Save Uighur Statement on the Xinjiang Police Files and “The Faces from China’s Uyghur Detention Camp”
The Save Uighur Campaign would like to recognize BBC News for the release of The…
Today, February 5th, 2021, marks 24 years since the Chinese government’s brutal crackdown on Uyghur protestors in Ghulja City. Today remains in our memory as a day to salute the bravery of many Uyghur youth against the tyrannical Chinese Communist Party, and remember their tragic loss. Though the Chinese government tries hard to deny its ongoing genocide of the Uyghur people, it is impossible for them clean the blood of the Ghulja massacre and many other tragedies from their hands and away from our memories.
On January 27th, 1997, 30 Uyghur youths praying in a mosque were arrested and later executed by Chinese officials for no reason other than their religious beliefs. These officials forcibly entered into mosques, study circles, and homes and arrested more than 200 people. The next day, Uyghurs consisting of mostly youths and students swept into the streets of Ghulja City to peacefully protest the injustices committed against them. In response, the Chinese government sent the fully-armed paramilitary People’s Armed Police to crack down on the protests, and on February 5th, 1997, what is now known as the Ghulja Massacre began. The People’s Armed Police fired into crowds of protestors, stopping demonstrations while killing and wounding nearly 600 Uyghurs in the process. The Chinese police chased down fleeing protestors and forced them into military trucks en route to Ghulja detention facilities for further interrogation. When all such facilities could no longer accommodate more people, hundreds more protestors were sent to a sports stadium where they were soaked with cold water from fire hoses. In the freezing winter conditions of Ghulja City, many of these protestors developed frostbite and consequently had to amputate hands, feet, and entire limbs. As people returned home in the following days, the violence of the People’s Armed Police continued. Many more protestors were arrested, a curfew was enacted, and Ghulja City was isolated from the outside world for two weeks. Large scale police sweeps took place across all of East Turkestan, and thousands more Uyghurs were arbitrarily detained and given long prison sentences or condemned to death. In the Ghulja Massacre, the efforts of the people of East Turkestan to peacefully protest for the rights that were owed to them as human beings were disregarded. Instead, these human rights were ruthlessly crushed by the Chinese government.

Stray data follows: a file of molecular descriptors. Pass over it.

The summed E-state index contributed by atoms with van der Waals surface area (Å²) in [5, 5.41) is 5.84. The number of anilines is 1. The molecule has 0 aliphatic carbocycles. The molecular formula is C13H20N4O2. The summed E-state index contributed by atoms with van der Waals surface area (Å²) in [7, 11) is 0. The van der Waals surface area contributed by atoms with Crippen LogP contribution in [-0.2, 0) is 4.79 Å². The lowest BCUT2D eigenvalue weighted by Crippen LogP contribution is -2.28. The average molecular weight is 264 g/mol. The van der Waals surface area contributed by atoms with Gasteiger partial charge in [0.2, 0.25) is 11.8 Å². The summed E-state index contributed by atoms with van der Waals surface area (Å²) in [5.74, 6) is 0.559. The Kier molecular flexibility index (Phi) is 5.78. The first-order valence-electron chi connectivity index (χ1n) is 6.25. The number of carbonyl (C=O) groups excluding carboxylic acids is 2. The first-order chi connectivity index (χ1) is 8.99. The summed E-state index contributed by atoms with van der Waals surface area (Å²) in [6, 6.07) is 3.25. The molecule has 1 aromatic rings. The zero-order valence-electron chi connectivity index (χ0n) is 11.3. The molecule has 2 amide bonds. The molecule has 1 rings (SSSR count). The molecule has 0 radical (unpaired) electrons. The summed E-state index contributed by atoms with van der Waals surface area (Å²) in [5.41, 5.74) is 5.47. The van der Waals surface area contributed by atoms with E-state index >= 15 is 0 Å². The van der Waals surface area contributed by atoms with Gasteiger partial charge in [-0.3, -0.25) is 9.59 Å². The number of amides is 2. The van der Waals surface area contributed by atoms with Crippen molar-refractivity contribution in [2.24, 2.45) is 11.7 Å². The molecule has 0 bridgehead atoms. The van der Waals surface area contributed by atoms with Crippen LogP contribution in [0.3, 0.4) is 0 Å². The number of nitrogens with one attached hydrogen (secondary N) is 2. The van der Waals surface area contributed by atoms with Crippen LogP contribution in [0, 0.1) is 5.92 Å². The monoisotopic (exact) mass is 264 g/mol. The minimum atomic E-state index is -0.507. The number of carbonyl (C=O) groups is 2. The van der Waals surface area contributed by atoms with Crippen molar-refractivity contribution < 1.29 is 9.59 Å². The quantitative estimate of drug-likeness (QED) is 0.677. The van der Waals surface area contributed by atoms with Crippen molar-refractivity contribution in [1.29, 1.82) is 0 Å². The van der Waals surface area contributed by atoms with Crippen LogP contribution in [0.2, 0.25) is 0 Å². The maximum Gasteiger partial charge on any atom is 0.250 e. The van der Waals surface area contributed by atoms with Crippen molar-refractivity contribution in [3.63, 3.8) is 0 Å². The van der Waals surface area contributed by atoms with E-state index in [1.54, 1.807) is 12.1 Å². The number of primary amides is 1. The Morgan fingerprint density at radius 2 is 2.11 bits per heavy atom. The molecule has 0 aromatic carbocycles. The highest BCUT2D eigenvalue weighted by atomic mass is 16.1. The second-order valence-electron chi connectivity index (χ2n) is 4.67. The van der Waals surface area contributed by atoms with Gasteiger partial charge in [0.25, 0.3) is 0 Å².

Click the video link below to watch footage of the events that took place 24 years ago today (Limited graphic imagery featuring brief pictures of moderate frostbite injuries, no blood or gore shown).
The “Ghulja Uprising” In East Turkestan.” Saveuyghur, https://saveuyghur.wordpress.com/2013/04/15/the-ghulja-uprising-in-east-turkestan/
“Protest Marks Xinjiang ‘Massacre.'” Aljazeera, 6 Feb. 2007, https://www.aljazeera.com/news/2007/2/6/protest-marks-xinjiang-massacre